Currently the Corozal Town Council has approximately 3 million dollars in tax arrears. If that money is collected, it would be of great assistance in the development of the project, according to Rodriguez.


Keisha Rodriguez – Urban Planning Officer


“One of the emphasis is for the municipalities to do some of what they can do especially small things on their own, many municipalities are not able to collect enough of their revenue to do capital projects so we are looking at for example a small catalyst project which is a short term project that they can do perhaps with the communities involvement that can build credibility and build trust within their people so that more people are willing to pay their taxes, the more people pay their taxes the more revenue there is for them to do more work so that is one of the emphasis within the plan.”

One of the main concerns brought up in the past three meetings by Corozaleños, is the relation and impact of job creation.


Clifford King – Local Gov’t Officer / SIF


“The people are very concerned about how do we relate these development in particular infrastructure development how do we relate them to job creation, economic development, increasing the vibrancy of the municipality, the appeal of the municipality to attract visitors, to keep people at home, to ensure that there is life within their municipality and there is an alternative for young people that the extent of the opportunity that young people will have within the municipality grows and so that you could keep people at home, you could become new attractive to bring in new monies and new investments so people are concerned on how do we link infrastructure development to economic opportunity, job creation and vibrancy of the municipalities.”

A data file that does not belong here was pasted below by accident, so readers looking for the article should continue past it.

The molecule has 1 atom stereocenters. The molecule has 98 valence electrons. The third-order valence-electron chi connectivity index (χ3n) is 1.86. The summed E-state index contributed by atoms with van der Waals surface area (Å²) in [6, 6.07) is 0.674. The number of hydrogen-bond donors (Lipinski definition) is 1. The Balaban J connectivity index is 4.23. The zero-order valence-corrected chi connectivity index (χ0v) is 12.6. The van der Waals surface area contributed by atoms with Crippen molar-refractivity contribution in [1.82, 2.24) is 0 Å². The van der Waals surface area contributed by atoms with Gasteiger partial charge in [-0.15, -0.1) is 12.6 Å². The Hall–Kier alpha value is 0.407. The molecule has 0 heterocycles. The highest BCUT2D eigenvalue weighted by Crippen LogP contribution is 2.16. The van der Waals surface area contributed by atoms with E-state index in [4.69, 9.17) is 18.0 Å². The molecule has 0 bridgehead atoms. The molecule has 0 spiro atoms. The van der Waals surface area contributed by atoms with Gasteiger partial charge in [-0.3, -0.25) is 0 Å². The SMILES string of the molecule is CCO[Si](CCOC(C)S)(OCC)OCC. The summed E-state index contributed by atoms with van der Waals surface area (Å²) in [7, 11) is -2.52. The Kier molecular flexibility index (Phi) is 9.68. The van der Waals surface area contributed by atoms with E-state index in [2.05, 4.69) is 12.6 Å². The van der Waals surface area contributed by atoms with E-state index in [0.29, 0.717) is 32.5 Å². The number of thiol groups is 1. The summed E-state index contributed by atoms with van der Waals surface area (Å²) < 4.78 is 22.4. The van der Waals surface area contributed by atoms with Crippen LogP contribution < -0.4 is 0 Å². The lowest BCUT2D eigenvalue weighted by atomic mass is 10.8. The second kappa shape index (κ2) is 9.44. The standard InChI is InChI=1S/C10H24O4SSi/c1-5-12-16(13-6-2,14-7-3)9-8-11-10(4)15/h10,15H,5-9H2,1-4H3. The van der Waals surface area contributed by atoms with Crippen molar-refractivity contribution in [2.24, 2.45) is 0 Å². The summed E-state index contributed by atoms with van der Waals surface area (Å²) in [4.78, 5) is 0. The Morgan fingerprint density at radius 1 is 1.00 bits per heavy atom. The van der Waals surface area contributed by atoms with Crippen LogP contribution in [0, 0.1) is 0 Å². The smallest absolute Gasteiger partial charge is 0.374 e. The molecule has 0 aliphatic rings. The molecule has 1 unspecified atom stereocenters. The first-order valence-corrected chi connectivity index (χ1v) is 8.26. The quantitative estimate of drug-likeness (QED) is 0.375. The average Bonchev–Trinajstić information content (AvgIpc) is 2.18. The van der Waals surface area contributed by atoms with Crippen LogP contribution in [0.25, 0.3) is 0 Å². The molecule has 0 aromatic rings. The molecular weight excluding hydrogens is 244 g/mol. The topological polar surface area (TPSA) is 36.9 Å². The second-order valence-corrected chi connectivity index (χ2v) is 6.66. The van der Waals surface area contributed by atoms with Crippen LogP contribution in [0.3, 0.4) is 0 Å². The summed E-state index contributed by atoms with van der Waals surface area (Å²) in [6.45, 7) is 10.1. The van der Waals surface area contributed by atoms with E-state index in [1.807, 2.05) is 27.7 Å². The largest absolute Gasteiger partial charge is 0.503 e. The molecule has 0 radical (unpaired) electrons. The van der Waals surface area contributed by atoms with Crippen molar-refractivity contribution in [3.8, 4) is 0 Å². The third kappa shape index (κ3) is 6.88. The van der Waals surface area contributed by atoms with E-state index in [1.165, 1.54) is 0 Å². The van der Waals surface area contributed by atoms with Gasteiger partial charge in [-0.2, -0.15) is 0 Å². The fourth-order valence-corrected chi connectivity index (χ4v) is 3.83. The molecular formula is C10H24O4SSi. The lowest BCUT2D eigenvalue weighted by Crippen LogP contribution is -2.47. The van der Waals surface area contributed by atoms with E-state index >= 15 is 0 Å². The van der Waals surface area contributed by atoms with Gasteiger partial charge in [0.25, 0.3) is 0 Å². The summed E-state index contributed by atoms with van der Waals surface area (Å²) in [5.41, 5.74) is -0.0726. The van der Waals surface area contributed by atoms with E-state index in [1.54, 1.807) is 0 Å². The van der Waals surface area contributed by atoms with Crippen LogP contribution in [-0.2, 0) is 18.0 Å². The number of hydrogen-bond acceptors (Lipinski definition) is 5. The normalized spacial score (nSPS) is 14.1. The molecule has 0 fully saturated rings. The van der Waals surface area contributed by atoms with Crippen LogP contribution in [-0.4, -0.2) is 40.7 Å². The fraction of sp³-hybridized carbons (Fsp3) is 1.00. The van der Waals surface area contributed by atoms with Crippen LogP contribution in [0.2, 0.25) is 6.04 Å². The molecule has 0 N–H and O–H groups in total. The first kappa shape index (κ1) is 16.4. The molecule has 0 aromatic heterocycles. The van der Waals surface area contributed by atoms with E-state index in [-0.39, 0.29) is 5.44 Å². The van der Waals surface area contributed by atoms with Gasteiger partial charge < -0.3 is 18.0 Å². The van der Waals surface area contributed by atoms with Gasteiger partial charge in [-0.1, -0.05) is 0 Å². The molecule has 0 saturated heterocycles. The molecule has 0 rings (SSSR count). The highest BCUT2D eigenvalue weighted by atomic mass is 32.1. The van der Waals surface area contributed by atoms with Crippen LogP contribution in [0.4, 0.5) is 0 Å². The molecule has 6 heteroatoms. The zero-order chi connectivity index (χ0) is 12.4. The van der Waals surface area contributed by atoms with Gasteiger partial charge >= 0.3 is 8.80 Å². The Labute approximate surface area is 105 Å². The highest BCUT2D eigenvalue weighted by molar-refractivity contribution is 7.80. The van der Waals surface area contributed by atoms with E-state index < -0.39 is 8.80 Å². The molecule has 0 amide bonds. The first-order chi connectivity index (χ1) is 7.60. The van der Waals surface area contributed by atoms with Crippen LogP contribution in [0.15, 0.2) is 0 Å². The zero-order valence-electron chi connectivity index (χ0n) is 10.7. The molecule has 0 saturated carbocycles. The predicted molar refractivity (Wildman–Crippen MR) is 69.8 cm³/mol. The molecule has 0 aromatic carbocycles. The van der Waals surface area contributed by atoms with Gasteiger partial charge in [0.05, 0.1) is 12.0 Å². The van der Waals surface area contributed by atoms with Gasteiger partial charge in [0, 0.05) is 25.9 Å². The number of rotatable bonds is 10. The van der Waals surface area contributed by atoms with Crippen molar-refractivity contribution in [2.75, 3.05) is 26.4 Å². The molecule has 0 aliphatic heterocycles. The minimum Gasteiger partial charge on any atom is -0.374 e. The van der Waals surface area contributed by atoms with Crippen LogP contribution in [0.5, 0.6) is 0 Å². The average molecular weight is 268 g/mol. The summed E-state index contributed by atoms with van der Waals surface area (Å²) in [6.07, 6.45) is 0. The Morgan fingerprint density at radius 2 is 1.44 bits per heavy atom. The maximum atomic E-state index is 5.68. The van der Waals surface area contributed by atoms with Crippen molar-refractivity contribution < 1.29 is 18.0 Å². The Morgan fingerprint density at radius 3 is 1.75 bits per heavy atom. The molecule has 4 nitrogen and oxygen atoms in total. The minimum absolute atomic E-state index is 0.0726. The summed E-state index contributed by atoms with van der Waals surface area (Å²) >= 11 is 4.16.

Victor Castillo – Reporter


“One important thing that I heard you mention in the meeting that not because this street is being paved it means because of a political affiliation which I guess it would be one of the major issues here in Corozal?”


Clifford King – Local Gov’t Officer / SIF


“Historically that is how people has viewed development that whenever infrastructure development is been done in a particular areas is because it is going to benefit some political person, these development that you are talking about how do we determine where to take development, what are the criteria that we use for development, now the plans clearly speak to, we do development because we are going to improve economic development, is going to increase entrepreneurship, is going to resolve in the payment of higher taxes for councils to do more, is going to deal with how do are going to deal with flooding, is going to address environmental issues and so those are some of the criteria that are being used to develop to determine where development should go.”


A similar meeting is scheduled for mid-October in Orange Walk.